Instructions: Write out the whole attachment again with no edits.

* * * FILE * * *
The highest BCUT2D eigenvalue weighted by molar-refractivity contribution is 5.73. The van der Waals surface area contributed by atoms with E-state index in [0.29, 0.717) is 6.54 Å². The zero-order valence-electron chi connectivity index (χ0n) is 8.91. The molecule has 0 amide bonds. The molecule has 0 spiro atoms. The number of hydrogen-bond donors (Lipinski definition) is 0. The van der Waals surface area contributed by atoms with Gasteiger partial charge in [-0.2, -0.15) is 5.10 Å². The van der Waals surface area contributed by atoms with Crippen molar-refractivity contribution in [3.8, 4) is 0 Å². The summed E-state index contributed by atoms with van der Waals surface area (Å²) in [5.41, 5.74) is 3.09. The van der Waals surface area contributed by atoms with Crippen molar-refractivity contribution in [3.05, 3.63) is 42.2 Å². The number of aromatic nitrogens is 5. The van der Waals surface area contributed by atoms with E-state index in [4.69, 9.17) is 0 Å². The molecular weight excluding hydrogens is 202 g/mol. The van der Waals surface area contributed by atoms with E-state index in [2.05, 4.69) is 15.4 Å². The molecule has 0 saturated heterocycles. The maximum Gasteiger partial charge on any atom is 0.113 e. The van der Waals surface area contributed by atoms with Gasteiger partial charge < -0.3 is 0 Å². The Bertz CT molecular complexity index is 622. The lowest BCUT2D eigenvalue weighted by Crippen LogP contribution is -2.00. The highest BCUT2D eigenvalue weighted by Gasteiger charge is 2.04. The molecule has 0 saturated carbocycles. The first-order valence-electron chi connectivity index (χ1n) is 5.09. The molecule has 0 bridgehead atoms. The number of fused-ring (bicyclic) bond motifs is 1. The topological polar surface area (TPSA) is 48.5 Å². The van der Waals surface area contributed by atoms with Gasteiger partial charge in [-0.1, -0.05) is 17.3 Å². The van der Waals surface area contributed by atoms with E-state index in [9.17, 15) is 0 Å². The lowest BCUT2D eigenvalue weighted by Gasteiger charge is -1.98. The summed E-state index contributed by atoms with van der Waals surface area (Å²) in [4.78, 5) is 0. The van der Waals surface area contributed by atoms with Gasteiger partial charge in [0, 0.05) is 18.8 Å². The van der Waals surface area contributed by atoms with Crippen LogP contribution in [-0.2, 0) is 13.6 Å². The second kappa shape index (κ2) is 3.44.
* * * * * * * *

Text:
The highest BCUT2D eigenvalue weighted by molar-refractivity contribution is 5.73. The van der Waals surface area contributed by atoms with E-state index in [0.29, 0.717) is 6.54 Å². The zero-order valence-electron chi connectivity index (χ0n) is 8.91. The molecule has 0 amide bonds. The molecule has 0 spiro atoms. The number of hydrogen-bond donors (Lipinski definition) is 0. The van der Waals surface area contributed by atoms with Gasteiger partial charge in [-0.2, -0.15) is 5.10 Å². The van der Waals surface area contributed by atoms with Crippen molar-refractivity contribution in [3.8, 4) is 0 Å². The summed E-state index contributed by atoms with van der Waals surface area (Å²) in [5.41, 5.74) is 3.09. The van der Waals surface area contributed by atoms with Crippen molar-refractivity contribution in [3.05, 3.63) is 42.2 Å². The number of aromatic nitrogens is 5. The van der Waals surface area contributed by atoms with E-state index in [4.69, 9.17) is 0 Å². The molecular weight excluding hydrogens is 202 g/mol. The van der Waals surface area contributed by atoms with E-state index in [2.05, 4.69) is 15.4 Å². The molecule has 0 saturated heterocycles. The maximum Gasteiger partial charge on any atom is 0.113 e. The van der Waals surface area contributed by atoms with Gasteiger partial charge < -0.3 is 0 Å². The Bertz CT molecular complexity index is 622. The lowest BCUT2D eigenvalue weighted by Crippen LogP contribution is -2.00. The highest BCUT2D eigenvalue weighted by Gasteiger charge is 2.04. The molecule has 0 saturated carbocycles. The first-order valence-electron chi connectivity index (χ1n) is 5.09. The molecule has 0 bridgehead atoms. The number of fused-ring (bicyclic) bond motifs is 1. The topological polar surface area (TPSA) is 48.5 Å². The van der Waals surface area contributed by atoms with Gasteiger partial charge in [-0.1, -0.05) is 17.3 Å². The van der Waals surface area contributed by atoms with E-state index in [9.17, 15) is 0 Å². The lowest BCUT2D eigenvalue weighted by Gasteiger charge is -1.98. The summed E-state index contributed by atoms with van der Waals surface area (Å²) in [4.78, 5) is 0. The van der Waals surface area contributed by atoms with Gasteiger partial charge in [0, 0.05) is 18.8 Å². The van der Waals surface area contributed by atoms with Crippen LogP contribution in [-0.2, 0) is 13.6 Å². The second kappa shape index (κ2) is 3.44.